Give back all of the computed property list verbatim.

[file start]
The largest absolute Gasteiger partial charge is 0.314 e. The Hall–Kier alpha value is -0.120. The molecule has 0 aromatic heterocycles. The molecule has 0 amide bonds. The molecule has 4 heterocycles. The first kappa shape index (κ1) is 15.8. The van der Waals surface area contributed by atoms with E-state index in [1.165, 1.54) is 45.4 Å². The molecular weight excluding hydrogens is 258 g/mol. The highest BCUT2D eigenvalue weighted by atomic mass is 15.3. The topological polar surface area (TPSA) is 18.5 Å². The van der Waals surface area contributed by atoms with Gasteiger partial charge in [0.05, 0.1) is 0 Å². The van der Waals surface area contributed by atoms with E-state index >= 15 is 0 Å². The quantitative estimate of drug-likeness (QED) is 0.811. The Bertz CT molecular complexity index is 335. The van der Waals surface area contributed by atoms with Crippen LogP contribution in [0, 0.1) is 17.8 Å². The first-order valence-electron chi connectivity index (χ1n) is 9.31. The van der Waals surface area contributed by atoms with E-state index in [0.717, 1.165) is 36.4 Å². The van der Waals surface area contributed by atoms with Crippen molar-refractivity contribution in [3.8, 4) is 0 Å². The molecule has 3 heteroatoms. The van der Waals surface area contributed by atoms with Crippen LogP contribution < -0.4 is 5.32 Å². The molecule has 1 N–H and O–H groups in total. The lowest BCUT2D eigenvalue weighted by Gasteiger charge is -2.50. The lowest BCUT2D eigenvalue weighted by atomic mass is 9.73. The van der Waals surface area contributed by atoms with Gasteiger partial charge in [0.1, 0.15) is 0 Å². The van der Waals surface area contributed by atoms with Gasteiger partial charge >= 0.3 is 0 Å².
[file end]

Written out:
The largest absolute Gasteiger partial charge is 0.314 e. The Hall–Kier alpha value is -0.120. The molecule has 0 aromatic heterocycles. The molecule has 0 amide bonds. The molecule has 4 heterocycles. The first kappa shape index (κ1) is 15.8. The van der Waals surface area contributed by atoms with E-state index in [1.165, 1.54) is 45.4 Å². The molecular weight excluding hydrogens is 258 g/mol. The highest BCUT2D eigenvalue weighted by atomic mass is 15.3. The topological polar surface area (TPSA) is 18.5 Å². The van der Waals surface area contributed by atoms with Gasteiger partial charge in [0.05, 0.1) is 0 Å². The van der Waals surface area contributed by atoms with E-state index >= 15 is 0 Å². The quantitative estimate of drug-likeness (QED) is 0.811. The Bertz CT molecular complexity index is 335. The van der Waals surface area contributed by atoms with Crippen LogP contribution in [0, 0.1) is 17.8 Å². The first-order valence-electron chi connectivity index (χ1n) is 9.31. The van der Waals surface area contributed by atoms with E-state index in [0.717, 1.165) is 36.4 Å². The van der Waals surface area contributed by atoms with Crippen molar-refractivity contribution in [3.8, 4) is 0 Å². The molecule has 3 heteroatoms. The van der Waals surface area contributed by atoms with Crippen LogP contribution < -0.4 is 5.32 Å². The molecule has 1 N–H and O–H groups in total. The lowest BCUT2D eigenvalue weighted by Gasteiger charge is -2.50. The lowest BCUT2D eigenvalue weighted by atomic mass is 9.73. The van der Waals surface area contributed by atoms with Gasteiger partial charge in [0.1, 0.15) is 0 Å². The van der Waals surface area contributed by atoms with Gasteiger partial charge >= 0.3 is 0 Å².